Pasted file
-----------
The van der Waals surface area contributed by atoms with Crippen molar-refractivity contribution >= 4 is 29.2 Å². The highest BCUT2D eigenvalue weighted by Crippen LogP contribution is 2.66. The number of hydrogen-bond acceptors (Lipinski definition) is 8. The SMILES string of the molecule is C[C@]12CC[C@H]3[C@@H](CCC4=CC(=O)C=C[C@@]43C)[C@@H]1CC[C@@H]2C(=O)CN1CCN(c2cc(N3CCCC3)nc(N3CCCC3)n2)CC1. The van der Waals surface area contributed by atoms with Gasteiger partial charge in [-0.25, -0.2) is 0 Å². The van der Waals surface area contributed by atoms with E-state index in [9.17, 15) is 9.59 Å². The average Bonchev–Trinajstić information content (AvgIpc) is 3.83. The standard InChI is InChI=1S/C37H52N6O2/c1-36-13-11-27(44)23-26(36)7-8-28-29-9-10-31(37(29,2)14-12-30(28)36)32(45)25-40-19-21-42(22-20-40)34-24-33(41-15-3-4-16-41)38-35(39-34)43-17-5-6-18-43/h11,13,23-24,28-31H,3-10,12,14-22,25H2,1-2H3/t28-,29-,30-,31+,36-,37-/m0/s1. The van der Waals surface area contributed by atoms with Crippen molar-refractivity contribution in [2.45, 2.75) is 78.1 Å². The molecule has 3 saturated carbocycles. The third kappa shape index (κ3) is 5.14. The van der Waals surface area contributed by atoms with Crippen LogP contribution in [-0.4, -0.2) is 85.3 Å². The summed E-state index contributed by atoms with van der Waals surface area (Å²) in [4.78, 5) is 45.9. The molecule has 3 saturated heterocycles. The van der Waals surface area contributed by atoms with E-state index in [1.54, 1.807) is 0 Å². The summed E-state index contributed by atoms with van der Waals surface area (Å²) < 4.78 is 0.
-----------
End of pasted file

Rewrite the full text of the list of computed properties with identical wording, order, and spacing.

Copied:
The van der Waals surface area contributed by atoms with Crippen molar-refractivity contribution >= 4 is 29.2 Å². The highest BCUT2D eigenvalue weighted by Crippen LogP contribution is 2.66. The number of hydrogen-bond acceptors (Lipinski definition) is 8. The SMILES string of the molecule is C[C@]12CC[C@H]3[C@@H](CCC4=CC(=O)C=C[C@@]43C)[C@@H]1CC[C@@H]2C(=O)CN1CCN(c2cc(N3CCCC3)nc(N3CCCC3)n2)CC1. The van der Waals surface area contributed by atoms with Gasteiger partial charge in [-0.25, -0.2) is 0 Å². The van der Waals surface area contributed by atoms with E-state index in [9.17, 15) is 9.59 Å². The average Bonchev–Trinajstić information content (AvgIpc) is 3.83. The standard InChI is InChI=1S/C37H52N6O2/c1-36-13-11-27(44)23-26(36)7-8-28-29-9-10-31(37(29,2)14-12-30(28)36)32(45)25-40-19-21-42(22-20-40)34-24-33(41-15-3-4-16-41)38-35(39-34)43-17-5-6-18-43/h11,13,23-24,28-31H,3-10,12,14-22,25H2,1-2H3/t28-,29-,30-,31+,36-,37-/m0/s1. The van der Waals surface area contributed by atoms with Crippen molar-refractivity contribution in [2.45, 2.75) is 78.1 Å². The molecule has 3 saturated carbocycles. The third kappa shape index (κ3) is 5.14. The van der Waals surface area contributed by atoms with Crippen LogP contribution in [-0.4, -0.2) is 85.3 Å². The summed E-state index contributed by atoms with van der Waals surface area (Å²) in [4.78, 5) is 45.9. The molecule has 3 saturated heterocycles. The van der Waals surface area contributed by atoms with E-state index in [1.54, 1.807) is 0 Å². The summed E-state index contributed by atoms with van der Waals surface area (Å²) < 4.78 is 0.